Game Day +2


Individualized and graded involvement based on game playing time (acute), cumulative game time (chronic), calculated involvements and contact, age of player, injury history, wellness questionnaire, and monitoring results and medical check.

Level 1:  Anaerobic/conditioning games, repeated speed, gym

Level 2: Self-paced games, gym

Level 3: Off-feet cross-training session, upper-body weights

Level 4:  Pool session, stretch, massage

Level 5:  Self-paced pool session, stretch, massage

All players to attend team walk/jog through tactical session

Game Day +2 (Monday)

I have found that most players achieve peak levels of soreness at 48 hours post game, so this day is, for the most part, still recovery-focused but with the introduction of tactical elements and a top-up day for players who did not have significant game time in the previous game.

Players will complete a wellness questionnaire focusing on elements such as level of soreness/tightness, fatigue levels, sleep quality and quantity, and being mentally ready to train. Following this a monitoring session that usually includes:

  • Knee to wall
  • Groin squeeze (with blood pressure cuff)
  • Vertical jump using OptoJump
  • Sit and reach
  • Grip squeeze

These are related to ongoing averages and to a discussion between medical and S&C staff before chats with specific players if required based on results.

The level of involvement is calculated based on game stats, collisions, tackles, scrums, lineouts, and cleaning out rucks. These are all equated to numeric values, with game time added and key GPS metrics included as well. High-speed meterage, total distance or meters per minute, how many consecutive games a player has played, the player’s age, and the player’s prior injury history all complete a picture that allows us to channel players into specific groups for this day’s training. There is always a debate and conjecture because every player loves being involved in conditioning games. So, discussion is key to having the player do what is best for him or her and for the team going forward to the next game.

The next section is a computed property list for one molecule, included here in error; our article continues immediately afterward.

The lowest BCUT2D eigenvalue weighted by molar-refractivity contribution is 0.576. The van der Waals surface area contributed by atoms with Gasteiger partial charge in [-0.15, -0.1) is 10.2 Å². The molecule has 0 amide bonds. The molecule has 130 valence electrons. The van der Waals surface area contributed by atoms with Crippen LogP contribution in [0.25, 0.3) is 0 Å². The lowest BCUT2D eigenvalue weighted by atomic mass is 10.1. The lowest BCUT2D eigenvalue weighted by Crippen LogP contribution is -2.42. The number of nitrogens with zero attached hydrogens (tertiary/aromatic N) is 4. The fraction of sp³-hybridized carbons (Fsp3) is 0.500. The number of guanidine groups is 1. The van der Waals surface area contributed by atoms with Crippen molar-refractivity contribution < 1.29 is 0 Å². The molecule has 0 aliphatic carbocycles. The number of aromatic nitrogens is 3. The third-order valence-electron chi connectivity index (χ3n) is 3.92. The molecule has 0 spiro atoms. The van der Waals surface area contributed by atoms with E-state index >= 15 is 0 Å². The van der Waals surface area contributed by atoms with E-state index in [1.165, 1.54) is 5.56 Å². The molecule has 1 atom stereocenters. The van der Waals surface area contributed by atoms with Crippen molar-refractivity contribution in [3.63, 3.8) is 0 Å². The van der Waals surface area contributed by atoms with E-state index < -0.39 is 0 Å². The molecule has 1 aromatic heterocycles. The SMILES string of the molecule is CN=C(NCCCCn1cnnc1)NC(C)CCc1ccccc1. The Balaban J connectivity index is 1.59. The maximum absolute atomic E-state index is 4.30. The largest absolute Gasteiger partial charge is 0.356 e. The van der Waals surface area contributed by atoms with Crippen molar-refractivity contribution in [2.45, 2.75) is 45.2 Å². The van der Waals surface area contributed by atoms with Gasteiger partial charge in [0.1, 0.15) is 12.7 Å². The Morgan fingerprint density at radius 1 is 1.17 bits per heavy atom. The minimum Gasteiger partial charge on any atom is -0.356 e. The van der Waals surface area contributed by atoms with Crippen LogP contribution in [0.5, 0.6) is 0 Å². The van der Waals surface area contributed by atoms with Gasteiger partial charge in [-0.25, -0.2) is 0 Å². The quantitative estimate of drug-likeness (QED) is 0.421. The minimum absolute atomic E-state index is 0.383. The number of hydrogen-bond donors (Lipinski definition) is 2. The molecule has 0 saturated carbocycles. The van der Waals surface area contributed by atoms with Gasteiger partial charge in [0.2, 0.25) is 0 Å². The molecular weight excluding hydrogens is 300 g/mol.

To conclude the day, the team will walk/jog through specific patterns of play that they will train on during the next day at game pace. The team will ensure that all roles are clearly defined and rehearsed. Skill and gym extras are also available as required and identified by staff and players.

Game Day +3


Individualized S&C programs

  • Power
  • Strength
  • Metabolic (circuits)
  • Size
  • Speed
  • Fitness

Game Day +4/-3


  • Recharge
  • Rejuvenate

Game Day +3 (Tuesday)